1 medium onion, cut into 8 wedges and separated
¼ cup olive or vegetable oil
2 tablespoons chopped fresh or 1 teaspoon dried thyme leaves
2 cloves garlic, finely chopped
¾ teaspoon salt
¼ teaspoon freshly ground pepper
Baguette slices or crackers, if desired (Note: I think it’s hilarious that they mention serving it on baguette slices or crackers, if desired, because one of my friends wanted to just sit down and eat the entire bowl with a fork!).
Heat oven to 350F. Spray jelly roll pan (Betty says to use a 15 ½ x 10 ½ x 1 inch pan) with cooking spray
Place carrots, sweet potato and onion in pan. Drizzle with oil. Sprinkle with thyme, garlic, salt and pepper. Stir to coat. Bake uncovered 35 to 45 minutes, stirring occasionally, until vegetables are tender.
Place vegetable mixture in food processor. Cover and process until blended. Spoon into serving bowl. Serve warm, or cover and refrigerate until serving time.
Ann’s notes: This dish did not live up to my expectations but my guests loved it. I thought the carrot was too coarse and too sweet and the spices fell short of making this the savory spread I was expecting. I think, though, that this is a recipe you could tweak without too many problems.
Smoky Bacon and Horseradish Dip – 24 servings (This is now a new party “must” for me!)
1 clove garlic finely chopped
1 small onion, finely chopped (1/4 cup)
1 package (8 oz) cream cheese, cubed
2 cups shredded Gruyere cheese (8 ounces)
1 cup half-and-half
8 slices peppered smoked bacon, crisply cooked and chopped (My husband was so cute. When he looked at the price, he said “Can’t we just pepper it ourselves?” Hahahahahaha…no.)
2 tablespoons cream-style prepared horseradish
1/3 cup chopped fresh Italian parsley
French or herbed bread crumbs, if desired
Water crackers, if desired
Mix garlic, onion, cream cheese, Gruyere cheese and half-and-half in 1 1/2-quart slow cooker.
Cover and cook on low heat setting 2 ½ to 3 hours or until mixture is hot.
Stir in bacon, horseradish and parsley. Cover and cook on high heat setting about 15 minutes or until mixture is hot. Serve with bread cubes or crackers for dipping.
Betty says that you can use precooked bacon slices found in the deli section of the supermarket. There’s no need to cook; just chop and stir into the mixture.
Betty also says (because I called and asked) that you do not need to serve this mixture warm; room temperature is just fine. But if you do serve it warm, keep it in the crockpot as putting it in a fondue pot will cause it to burn. You need low heat or no heat at all.
Ranch Dressing – makes ½ cup (I doubled the recipe)
¼ cup low-fat cottage cheese
¼ cup low-fat buttermilk
1 tablespoon freshly squeezed lemon juice
1 teaspoon minced shallot
¼ teaspoon Dijon mustard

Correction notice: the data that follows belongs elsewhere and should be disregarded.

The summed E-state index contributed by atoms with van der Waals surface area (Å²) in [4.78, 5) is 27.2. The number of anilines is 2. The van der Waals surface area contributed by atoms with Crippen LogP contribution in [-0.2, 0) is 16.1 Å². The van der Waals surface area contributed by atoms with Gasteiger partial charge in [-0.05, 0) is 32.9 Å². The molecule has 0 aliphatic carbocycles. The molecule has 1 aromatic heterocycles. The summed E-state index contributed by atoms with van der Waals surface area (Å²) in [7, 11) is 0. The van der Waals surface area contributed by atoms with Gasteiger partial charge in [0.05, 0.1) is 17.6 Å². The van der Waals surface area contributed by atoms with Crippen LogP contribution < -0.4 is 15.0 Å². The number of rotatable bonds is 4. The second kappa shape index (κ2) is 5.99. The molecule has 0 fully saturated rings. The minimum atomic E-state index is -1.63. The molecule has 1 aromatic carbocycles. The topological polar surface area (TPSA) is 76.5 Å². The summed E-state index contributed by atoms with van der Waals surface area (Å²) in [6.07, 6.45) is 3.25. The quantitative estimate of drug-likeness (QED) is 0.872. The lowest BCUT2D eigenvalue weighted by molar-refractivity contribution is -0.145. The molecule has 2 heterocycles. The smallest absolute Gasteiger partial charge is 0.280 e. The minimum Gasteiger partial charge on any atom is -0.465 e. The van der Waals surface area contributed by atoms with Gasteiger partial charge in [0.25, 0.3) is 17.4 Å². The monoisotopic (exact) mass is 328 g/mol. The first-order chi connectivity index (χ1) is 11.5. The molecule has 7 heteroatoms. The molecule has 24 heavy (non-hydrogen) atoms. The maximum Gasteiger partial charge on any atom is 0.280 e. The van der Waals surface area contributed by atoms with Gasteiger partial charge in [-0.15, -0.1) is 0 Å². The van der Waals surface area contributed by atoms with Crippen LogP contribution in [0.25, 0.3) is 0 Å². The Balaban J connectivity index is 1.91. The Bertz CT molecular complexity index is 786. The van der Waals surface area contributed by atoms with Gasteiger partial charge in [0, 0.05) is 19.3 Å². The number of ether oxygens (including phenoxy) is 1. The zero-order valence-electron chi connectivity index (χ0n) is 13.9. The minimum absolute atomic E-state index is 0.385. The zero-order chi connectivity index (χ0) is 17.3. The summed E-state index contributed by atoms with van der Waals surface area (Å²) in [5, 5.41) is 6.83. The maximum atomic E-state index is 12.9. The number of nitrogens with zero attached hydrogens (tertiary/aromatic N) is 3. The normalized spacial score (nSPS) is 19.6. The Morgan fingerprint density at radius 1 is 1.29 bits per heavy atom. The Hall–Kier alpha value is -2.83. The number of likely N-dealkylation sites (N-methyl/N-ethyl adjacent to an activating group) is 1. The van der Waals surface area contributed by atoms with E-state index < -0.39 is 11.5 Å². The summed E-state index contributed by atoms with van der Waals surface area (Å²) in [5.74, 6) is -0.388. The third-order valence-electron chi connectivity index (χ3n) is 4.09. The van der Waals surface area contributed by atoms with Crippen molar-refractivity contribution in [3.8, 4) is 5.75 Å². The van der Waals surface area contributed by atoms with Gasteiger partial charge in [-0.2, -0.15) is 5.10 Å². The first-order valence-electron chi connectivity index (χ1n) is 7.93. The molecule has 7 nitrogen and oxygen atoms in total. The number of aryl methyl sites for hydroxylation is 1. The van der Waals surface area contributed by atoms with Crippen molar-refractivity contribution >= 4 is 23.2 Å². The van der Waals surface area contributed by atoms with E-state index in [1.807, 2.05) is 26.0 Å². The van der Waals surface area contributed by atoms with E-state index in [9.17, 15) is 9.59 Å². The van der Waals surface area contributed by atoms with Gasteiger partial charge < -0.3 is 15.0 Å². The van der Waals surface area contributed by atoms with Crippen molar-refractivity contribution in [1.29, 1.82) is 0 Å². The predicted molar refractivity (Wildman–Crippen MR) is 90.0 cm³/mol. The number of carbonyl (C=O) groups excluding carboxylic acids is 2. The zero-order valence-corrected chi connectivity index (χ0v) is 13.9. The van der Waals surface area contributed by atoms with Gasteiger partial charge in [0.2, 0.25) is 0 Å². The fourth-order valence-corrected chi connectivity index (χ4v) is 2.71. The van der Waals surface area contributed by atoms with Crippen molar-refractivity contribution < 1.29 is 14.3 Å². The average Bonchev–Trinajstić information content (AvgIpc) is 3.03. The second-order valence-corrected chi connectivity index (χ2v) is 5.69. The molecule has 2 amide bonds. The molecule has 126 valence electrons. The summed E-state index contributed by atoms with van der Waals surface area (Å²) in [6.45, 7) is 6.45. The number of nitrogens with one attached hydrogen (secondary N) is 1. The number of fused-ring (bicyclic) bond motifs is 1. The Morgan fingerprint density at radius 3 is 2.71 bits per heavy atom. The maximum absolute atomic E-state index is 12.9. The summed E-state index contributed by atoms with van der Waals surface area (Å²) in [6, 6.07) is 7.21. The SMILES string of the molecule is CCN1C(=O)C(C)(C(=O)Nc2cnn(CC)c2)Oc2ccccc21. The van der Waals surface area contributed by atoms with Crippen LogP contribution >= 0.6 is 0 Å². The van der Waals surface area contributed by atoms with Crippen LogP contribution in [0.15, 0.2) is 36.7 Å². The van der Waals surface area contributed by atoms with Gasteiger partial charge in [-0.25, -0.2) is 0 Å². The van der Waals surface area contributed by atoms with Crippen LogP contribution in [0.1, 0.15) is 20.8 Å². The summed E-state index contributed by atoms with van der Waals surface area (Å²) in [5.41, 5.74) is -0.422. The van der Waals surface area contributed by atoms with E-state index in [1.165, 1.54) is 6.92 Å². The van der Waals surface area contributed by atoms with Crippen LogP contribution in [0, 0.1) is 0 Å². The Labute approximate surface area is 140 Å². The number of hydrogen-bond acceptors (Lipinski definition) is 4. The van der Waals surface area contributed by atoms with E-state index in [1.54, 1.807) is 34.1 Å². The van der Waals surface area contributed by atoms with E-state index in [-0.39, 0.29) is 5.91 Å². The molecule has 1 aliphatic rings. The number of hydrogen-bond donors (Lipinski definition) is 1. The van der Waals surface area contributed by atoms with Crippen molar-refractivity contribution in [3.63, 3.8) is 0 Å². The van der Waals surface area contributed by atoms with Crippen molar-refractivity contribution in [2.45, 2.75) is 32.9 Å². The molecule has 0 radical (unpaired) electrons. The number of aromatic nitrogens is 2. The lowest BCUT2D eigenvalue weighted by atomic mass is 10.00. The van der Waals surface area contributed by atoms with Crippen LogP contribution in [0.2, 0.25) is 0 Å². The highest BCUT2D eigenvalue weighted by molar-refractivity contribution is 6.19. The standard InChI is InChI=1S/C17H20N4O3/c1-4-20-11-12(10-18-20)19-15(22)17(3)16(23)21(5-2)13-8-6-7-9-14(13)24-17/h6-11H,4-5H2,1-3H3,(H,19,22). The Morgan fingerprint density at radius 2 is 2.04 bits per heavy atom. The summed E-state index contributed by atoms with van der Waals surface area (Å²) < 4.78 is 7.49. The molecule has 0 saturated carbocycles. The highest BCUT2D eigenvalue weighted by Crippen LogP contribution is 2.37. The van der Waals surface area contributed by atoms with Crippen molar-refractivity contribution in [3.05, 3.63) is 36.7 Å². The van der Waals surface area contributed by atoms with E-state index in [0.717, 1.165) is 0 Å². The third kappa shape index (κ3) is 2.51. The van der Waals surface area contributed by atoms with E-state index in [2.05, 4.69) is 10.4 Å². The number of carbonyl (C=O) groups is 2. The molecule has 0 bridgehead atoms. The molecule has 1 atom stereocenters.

1 teaspoon minced fresh oregano (or ¼ teaspoon dried oregano)
1 teaspoon fresh thyme leaves (or ¼ teaspoon dried thyme)
1/8 teaspoon freshly ground black pepper, or to taste
Dash salt, or to taste
Ann’s note: I did not like the oregano in this dressing at all, at all, at all! It just didn’t taste like the ranch dressing I was used to. Were I to make this again (and I won’t be), I might lower the amount of oregano and/or leave it out all together.
Place the cottage cheese, buttermilk, lemon juice, shallot and mustard in a blender; puree until smooth. Stir in the remaining ingredients. Taste; adjust seasonings. Stir before serving.
Advance preparation: If dried herbs are used, allow the dressing to stand for 15 to 30 minutes before serving. This dressing will keep for 2 days in a tightly closed container in the refrigerator.
Bar Nuts – serves 8 (I doubled the recipe)
8 ounces whole almonds (it doesn’t say but I used unsalted)
8 ounces cashews (it doesn’t say but I used unsalted)
½ cup honey
2 teaspoons salt
2 teaspoons cumin
¼ teaspoon cayenne pepper
2 tablespoons vegetable oil
Preheat oven to 350 degrees F.
Toss the almonds and cashews in a bowl with the honey and oil. Sprinkle the salt, cumin, and cayenne pepper over the nuts and toss to coat.
Bake 15 minutes, stir, and bake another 10 minutes until crisp and golden. (I followed this direction the first time and baked for 15 and then got another 5 or so minutes in and they all charred. When Andy remade them, he started at 10 minutes and then checked after 5 and left them another 5 and then pulled them out. So I’d say no more than 20 minutes tops or you’ll be left crying over charred nuts (expensive charred nuts) like I was!)
Cool and separate into individual nuts using oiled fingers. (And good luck with that. We still ended up with clusters!).
Store in an airtight container.
Mee Maw’s Trash (Chex Party Mix) – serves…a lot. And I mean a lot!
2 quarts mixed nuts
2 quarts pecans
1 (15-ounce) bag pretzel rods
1 (7.5-ounce) bag Bugles (plain)
1 (16-ounce) box Corn Chex cereal
1 (16-ounce) box Rice Chex cereal
1 (16-ounce box) Wheat Chex cereal
2 cups butter
2 tablespoons Worcestershire sauce
1 1/3 tablespoons garlic powder
1 tablespoon seasoned salt
2 teaspoons red pepper